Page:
Creativity in the Post-Digital Age

The ability of a business to be creative may be its only defense against slipping into total commoditization

Creativity is one of the most potent business tools of the post-digital age, but one that is frequently misunderstood and poorly deployed.


It is most commonly associated with creative execution—the making of an artistic object. It tends to be both dismissed as frothy flotsam and yet revered as something that only people with very special skills can even attempt undertaking.

And its place is often just a late-stage flourish only to be entertained once the hard yards of sober analysis and planning have been completed.

In truth, creativity is a fundamental strategic tool that should be deployed from the outset. It is as much about a way of thinking as it is about a way of doing or making.

And it is something that is within pretty much everyone’s reach, practiced by most of us every day whether we realize it or not.

It is how our brains naturally work. We surmise and intuit. We form impressions and hatch opinions. We envisage consequences and make up plans to achieve or avoid them. We frame factual sequences as stories. We form judgments, we engage empathy, and we imagine possibilities.

We all do these things, and they all play out in the business environment too. Creativity involves taking leaps of non-logic, allowing ourselves to follow our guts even when we can’t explain why. But it’s about much more than just making stuff up by pulling it out of thin air.

It comes from carefully looking for the clues behind the data, from searching out fresh—and sometimes distanced—perspectives. It has a constant eye out for new points of inspiration, or new combinations of familiar elements or patterns.

It is open to pursuing potential dead ends rather than obsessing over the relentless drive for “right first time.” It embraces the vague and puts a value on nuance.

It’s about observation, hypothesis, and building potential scenarios. It deals in directions rather than absolutes, and always remains open to course-correction and improvement.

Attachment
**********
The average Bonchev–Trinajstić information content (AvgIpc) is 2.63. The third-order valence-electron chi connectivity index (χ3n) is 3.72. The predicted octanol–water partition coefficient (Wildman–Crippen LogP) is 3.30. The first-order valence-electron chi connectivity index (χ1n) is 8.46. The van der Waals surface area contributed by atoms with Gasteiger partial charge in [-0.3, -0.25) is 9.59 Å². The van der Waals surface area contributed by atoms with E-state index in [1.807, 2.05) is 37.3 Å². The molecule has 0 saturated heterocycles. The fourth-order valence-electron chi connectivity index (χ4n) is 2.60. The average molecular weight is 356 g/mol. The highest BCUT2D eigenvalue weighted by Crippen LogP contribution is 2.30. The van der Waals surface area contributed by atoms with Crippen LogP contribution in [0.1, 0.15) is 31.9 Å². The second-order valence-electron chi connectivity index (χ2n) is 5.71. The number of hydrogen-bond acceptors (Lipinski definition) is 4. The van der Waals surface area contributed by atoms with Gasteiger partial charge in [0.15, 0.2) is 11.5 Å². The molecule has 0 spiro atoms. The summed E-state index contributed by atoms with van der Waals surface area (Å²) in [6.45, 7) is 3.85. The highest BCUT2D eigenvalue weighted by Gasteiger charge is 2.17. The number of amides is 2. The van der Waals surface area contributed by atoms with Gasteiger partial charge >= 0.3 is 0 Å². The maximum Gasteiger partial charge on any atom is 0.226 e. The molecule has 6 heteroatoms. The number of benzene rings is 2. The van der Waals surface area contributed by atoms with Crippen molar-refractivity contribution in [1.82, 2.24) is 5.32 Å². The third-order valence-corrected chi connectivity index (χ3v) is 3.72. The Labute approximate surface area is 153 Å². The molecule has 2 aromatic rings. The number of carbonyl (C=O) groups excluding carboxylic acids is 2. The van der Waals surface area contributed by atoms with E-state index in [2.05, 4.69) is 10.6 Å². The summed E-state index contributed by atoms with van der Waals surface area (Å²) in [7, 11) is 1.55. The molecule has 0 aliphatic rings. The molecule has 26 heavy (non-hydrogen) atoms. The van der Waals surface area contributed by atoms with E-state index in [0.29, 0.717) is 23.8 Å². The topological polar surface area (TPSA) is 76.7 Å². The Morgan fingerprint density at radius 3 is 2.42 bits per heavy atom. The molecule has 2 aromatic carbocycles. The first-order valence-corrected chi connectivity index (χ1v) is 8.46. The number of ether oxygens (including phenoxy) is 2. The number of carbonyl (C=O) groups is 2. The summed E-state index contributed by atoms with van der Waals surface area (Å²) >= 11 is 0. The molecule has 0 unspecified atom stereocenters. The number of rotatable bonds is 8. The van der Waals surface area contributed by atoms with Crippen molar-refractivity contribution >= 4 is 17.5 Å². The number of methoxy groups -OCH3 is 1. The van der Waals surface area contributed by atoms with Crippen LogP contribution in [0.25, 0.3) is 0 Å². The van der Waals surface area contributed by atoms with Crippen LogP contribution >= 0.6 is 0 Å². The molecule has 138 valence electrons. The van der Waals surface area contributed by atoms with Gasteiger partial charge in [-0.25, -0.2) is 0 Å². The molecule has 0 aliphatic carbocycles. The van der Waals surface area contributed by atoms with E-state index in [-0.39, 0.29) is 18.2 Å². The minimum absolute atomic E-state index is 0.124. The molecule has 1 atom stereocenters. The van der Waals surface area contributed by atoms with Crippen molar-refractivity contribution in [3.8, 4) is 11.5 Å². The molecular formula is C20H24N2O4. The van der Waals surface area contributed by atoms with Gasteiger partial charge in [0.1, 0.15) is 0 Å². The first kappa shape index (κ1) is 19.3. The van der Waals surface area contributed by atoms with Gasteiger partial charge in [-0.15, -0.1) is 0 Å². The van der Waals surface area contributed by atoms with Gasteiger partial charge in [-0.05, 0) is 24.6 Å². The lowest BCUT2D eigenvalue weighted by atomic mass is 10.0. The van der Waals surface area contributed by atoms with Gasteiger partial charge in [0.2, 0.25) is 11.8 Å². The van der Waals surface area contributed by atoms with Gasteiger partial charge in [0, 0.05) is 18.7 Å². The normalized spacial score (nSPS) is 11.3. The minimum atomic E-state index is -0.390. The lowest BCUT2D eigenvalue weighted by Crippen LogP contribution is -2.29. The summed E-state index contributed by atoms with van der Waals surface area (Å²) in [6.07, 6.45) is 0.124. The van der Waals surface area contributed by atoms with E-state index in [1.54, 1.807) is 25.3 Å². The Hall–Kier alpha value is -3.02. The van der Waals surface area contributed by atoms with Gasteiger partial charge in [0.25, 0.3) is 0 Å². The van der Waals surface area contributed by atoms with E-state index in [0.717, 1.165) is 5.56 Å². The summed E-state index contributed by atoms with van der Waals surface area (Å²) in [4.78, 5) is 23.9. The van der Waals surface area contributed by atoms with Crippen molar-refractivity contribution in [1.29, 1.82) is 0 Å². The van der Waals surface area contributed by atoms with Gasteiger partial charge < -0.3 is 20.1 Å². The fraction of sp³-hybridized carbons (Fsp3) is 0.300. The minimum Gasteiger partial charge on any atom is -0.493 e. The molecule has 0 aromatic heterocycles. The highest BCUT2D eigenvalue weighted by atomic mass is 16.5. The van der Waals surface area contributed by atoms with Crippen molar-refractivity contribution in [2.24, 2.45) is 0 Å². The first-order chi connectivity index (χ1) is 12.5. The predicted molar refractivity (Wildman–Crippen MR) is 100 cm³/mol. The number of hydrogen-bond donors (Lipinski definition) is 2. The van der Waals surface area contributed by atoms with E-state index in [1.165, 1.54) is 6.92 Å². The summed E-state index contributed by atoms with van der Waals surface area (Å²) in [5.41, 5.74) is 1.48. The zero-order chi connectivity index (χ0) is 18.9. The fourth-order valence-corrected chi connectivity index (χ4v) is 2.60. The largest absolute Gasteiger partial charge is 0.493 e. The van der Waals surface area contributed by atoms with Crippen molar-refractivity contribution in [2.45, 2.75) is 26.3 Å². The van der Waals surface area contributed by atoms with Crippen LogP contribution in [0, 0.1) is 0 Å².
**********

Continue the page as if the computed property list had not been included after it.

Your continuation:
Creativity happens when people feel confident and happy. It rarely flourishes when they feel threatened or under pressure.

It can be fragile and in need of constructive nurturing. It arises when the brain is given time to let thought percolate rather than panicked by the need to deliver urgently.

Businesses don’t become creative by learning a few new tricks, but by orienting their whole model around a different approach that gears everything—recruitment, environment, tools, protocols, process, etiquettes, reward—around provoking and promoting inspiration, curiosity, and license. These are the businesses that put a premium on risk-taking, experimentation, and resisting the obvious.

Creativity is not about just crafting some concrete artifact. The manifestation is the product of the creativity, it’s not the creativity itself.

Being creative avoids starting with the answer and trying to work backwards. It doesn’t deal in definitives. It’s never about the one right solution, but about a right solution among many.

As knowledge becomes increasingly automated, for many companies the ability to be creative may soon become the only defense against slipping into total commoditization.

Creativity is not about precious fancies but commercial pragmatism. Not all business challenges lend themselves to solutions that can be worked out systematically.

When the answer just can’t be calculated, creativity may open the door to more interesting, powerful, and ultimately valuable outcomes.

Kevin May, founding partner of Sticks, is a veteran of UK and U.S. advertising industries. A graduate of Oxford University, the first 20 years of his career were spent in London, at agencies such as J Walter Thompson, TBWA, CDP, AMVBBDO, and Y&R, as well as time working as a journalist and independent strategist. He came to the U.S. in 2005 to head up the planning department at Publicis in Seattle, before leaving to start Sticks in 2009. He has provided the strategic smarts behind numerous campaigns that have won awards for both creativity and effectiveness in market, including Nestle, RAF, Telegraph, Gallaher, Virgin, Canon, T-Mobile, and Washington Lottery.

Kevin May

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